Photographer Spotlight: Heins Evander

For photographer Heins Evander, his creative practice began as a coping mechanism. Born in Jakarta, Indonesia, when Evander was six years old, he and his mother moved to the United States to pursue a new life. What followed was eight years of transition—moving from town to town, staying in motels and apartments, and many different schools. At fourteen, Evander left home and entered the California foster care system, where he bounced from family to family, new home to new home, and was often consumed by heavy feelings of hopelessness. He found respite in movies, daydreams, and hours spent gazing out the bus window while listening to music on his iPod, explaining: “It was in those daydreams and films, in the landscapes I saw while gazing out the bus window, deep in the album covers shuffling through my iPod screen, that I first discovered my love for the visual medium.” 

Now based in Brooklyn, New York, that sense of nostalgic daydreaming still permeates Evander’s work. “I do my best to portray the folks I photograph as honestly as I can, while simultaneously trying to create a sort of soft, cozy world around them,” he says. “I aim to catch people in those moments between moments, those fleeting bits of soul that shine through and make you smile, or break your heart, or make you fall in love. In that sense, I think the very best portraits are the most collaborative, the most vulnerable of moments when the guard is let down and the shutter is pressed. At the end of the day, it all stems from daydreams. When you look at a photograph and create a narrative, a character out of the portrait, you’re daydreaming. With the photographs I make, I wish to provide a brief respite from the trials and tribulations of the world and facilitate the whimsical daydreams we all wish to be living in our heads, much like the ones I found refuge in during my childhood.”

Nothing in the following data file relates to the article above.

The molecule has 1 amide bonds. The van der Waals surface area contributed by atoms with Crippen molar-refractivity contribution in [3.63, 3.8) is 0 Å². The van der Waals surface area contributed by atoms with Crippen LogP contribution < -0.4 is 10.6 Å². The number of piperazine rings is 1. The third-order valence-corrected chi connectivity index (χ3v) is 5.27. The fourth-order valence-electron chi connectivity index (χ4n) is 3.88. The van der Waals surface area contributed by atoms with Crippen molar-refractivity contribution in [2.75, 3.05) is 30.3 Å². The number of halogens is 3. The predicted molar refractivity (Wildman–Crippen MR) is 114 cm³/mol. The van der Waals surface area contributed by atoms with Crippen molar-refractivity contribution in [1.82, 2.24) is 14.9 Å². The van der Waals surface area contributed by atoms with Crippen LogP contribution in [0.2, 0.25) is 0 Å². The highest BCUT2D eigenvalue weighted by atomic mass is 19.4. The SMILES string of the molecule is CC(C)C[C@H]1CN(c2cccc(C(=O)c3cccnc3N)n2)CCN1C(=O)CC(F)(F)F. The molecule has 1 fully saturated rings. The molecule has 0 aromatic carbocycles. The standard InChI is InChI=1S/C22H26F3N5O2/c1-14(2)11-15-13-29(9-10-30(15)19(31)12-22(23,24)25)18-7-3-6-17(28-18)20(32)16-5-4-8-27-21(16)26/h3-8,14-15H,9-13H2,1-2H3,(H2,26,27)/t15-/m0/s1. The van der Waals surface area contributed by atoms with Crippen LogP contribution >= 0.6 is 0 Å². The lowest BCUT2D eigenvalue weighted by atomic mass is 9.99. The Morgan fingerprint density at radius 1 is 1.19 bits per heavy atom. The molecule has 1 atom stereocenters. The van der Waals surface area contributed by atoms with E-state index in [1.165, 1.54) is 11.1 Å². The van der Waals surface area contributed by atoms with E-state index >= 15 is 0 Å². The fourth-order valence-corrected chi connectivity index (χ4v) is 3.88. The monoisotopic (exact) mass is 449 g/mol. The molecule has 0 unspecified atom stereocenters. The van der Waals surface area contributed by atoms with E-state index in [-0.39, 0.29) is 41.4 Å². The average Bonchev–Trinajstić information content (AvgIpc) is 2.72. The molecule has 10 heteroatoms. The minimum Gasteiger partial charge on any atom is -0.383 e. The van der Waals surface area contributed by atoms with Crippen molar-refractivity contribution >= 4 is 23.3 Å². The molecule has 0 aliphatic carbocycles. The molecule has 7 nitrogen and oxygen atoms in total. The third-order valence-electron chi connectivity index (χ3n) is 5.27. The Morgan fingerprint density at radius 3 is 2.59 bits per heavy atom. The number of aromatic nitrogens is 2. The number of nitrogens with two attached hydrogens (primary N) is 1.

See more from Heins Evander below!

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